18 Aug 2017
Have you been following Gina Morales's Butlins blogs on our Gandey's Circus blog?
Gina - one half of the amazing Las Chicas Morales - has been keeping us updated on her time at Butlins Skegness, and giving us all an insight into the life of a circus performer.
It's a fascinating read! Here's what she's been up to so far!
Well we have officially been at Butlins Skegness for a week... and what a week its been!
Naturally after a holiday and some time off from work arriving at Butlins and jumping straight back into rehearsals, training, performing and putting on the extravagant show makeup was.. well.. what can I say… we were all slightly out of practice!
So, having settling into our lovely accommodation in Skegness, day one of meet and greet/jump into rehearsals followed suit. These are always exciting, we were introduced by Philip Gandey (our Creative Director) to all the team – both those on and off stage and then we started getting the show together with our fabulous choreographer Daniel Todd...
Well it’s been manic…
Now that everyone is into the swing of things we have all realised there is quite a bit of free time. Naturally in this free time we like to lay in, have tea and biscuits or venture into town for a coffee and browse around the shops…
But we also use it to practice.
This varies for everyone. Some of us go for a morning jog, others do weights or follow a cardio DVD, but you can guarantee that post-show most of the artists are in the circus ring working on new tricks to improve the act, perfecting anything that has been going slightly wrong or learning a whole new skill… by the end of the week we all deserve that cheat day!...
20 Jul 2017
We love Aberdeen! It's a fantastic city and has to be one of our favourite places to visit.
And it just so happens that we have not one, but TWO shows in Aberdeen at the moment!
The Lady Boys of Bangkok are performing at Beach Links in the unmistakably-pink Sabai Pavilion until Saturday 29th July... and just down the road at Queens Links you'll find The Chinese State Circus - who will be playing in the Big Top until Sunday 30th July!
In fact, the two tents are so close to each other that you can see them both in the bottom-right corner of this Aberdeen evening landscape scene.
Here are 5 facts you may not have known about Aberdeen:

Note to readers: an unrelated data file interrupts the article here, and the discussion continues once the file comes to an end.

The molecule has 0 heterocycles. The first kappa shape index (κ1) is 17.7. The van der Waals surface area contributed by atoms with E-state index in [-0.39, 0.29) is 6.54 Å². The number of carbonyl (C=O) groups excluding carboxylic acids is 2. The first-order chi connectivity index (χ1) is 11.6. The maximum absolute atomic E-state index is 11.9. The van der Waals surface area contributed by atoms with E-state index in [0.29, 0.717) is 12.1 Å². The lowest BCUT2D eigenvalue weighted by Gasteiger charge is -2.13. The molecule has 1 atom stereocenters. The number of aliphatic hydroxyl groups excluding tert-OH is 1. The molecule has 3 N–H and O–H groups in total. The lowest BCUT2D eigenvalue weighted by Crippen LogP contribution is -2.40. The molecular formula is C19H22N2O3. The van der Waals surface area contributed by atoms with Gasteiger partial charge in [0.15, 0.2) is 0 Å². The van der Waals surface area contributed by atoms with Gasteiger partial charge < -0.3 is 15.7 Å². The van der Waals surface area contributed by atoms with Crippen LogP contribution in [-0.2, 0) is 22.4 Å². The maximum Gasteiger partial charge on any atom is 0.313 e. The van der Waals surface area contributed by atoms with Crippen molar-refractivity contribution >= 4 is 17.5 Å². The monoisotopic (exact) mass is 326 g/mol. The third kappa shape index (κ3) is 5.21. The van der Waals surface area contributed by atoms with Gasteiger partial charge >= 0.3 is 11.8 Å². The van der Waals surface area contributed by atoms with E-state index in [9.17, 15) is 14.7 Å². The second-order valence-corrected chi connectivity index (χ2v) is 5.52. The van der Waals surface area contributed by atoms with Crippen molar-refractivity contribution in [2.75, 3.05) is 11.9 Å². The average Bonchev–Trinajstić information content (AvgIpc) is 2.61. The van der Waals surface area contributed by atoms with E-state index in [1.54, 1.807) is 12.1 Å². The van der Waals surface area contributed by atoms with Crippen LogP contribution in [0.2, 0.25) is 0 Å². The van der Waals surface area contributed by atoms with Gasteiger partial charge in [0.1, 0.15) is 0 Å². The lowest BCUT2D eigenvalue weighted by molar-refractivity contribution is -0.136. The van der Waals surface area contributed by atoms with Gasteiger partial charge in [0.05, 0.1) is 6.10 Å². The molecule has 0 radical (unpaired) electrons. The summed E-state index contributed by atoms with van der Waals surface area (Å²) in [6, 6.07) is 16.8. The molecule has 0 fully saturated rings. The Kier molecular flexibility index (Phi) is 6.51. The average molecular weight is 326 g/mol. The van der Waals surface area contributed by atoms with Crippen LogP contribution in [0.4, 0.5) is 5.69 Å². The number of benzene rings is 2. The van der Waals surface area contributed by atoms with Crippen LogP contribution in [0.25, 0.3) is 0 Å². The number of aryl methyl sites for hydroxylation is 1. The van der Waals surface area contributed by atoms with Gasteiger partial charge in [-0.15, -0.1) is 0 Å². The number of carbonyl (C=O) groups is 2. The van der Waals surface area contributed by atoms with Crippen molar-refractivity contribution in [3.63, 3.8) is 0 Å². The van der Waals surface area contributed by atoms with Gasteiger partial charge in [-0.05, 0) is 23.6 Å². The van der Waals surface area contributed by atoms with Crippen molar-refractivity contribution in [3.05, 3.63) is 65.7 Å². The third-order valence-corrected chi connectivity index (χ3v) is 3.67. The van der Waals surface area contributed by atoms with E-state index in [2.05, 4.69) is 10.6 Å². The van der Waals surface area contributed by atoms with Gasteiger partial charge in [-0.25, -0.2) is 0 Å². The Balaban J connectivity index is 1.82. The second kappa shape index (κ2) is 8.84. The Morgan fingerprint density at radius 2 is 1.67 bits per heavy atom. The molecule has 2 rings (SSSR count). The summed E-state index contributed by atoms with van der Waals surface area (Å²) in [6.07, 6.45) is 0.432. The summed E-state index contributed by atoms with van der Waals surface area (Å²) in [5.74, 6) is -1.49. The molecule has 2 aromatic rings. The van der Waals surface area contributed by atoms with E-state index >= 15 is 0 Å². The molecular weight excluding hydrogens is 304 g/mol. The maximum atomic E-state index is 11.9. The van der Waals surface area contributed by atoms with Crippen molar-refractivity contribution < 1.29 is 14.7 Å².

1) There are over 30 places named Aberdeen throughout the world (although the one in Scotland is surely the best)!
2) Aberdeen houses Britain's oldest business - the Aberdeen Harbour Board.
3) Aberdeenshire's Craigievar Castle partially inspired Disney's iconic Cinderella Castle, and you can see why!
|© National Trust for Scotland|
4) More medieval coin hoards have been found in Aberdeen than anywhere else in Britain.
5) In 1882 Aberdonian Astronomer Sir David Gill took the first successful photograph of a comet. The Moon's Gill Crater is also named after him.
What is your favourite thing about Aberdeen? let us know in the comments!
14 Jul 2017
|200 BC – 200 AD – Han Dynasty, Sichuan Province – Juggler with balls and knives – Carving, stone of the “Hundred Games.” [source: Chinese Acrobatics Through The Ages, p15]|
The origins of the Chinese circus are not entirely crystal clear. There are debates and differing opinions when it comes to the exact history behind the circus, which is not a surprise when you take into account how long it has been around!
First records of the Chinese circus - including carvings and mural paintings - date back more than 2,000 years to the Warring States period (475–221 BC), with evidence of performances developing further during the Qin and Han Dynasties (221 BC - 230 AD). Although it is believed that the art may have actually started around 3,000 years ago!
One theory is that the acts originated in imperial courts, with performers entertaining the houses in a manner similar to western court jesters. However, it is more likely that the circus was a folk art that was later adopted by the imperial houses. The acts evolved from a simple exhibition of skills into a performing art, with a varied repertoire of skills including tumbling, balancing, plate spinning, pole balancing and rope dancing. The circus came to be known as The Show of One Hundred Tricks.
|Chinese street performers seen by Johan Nieuhof in 1655-57|
The circus became a family tradition, much like in European circuses, with skills being passed from generation to generation. Successful circus families became famous, with their names being known far and wide.
The circus declined in China in the mid-20th century as a result of the second world war, but in 1949 the art received a boost from The People's Republic of China to preserve the art form and fund the training of new performers.
There are over 200 circus and acrobatic troupes within China today and most of them have toured around the world.
The Chinese State Circus is currently touring the UK with it's new production - 'Dynasty'.
8 Jul 2017
The Lady Boys earlier this year enjoying some candyfloss at the Brighton Pier.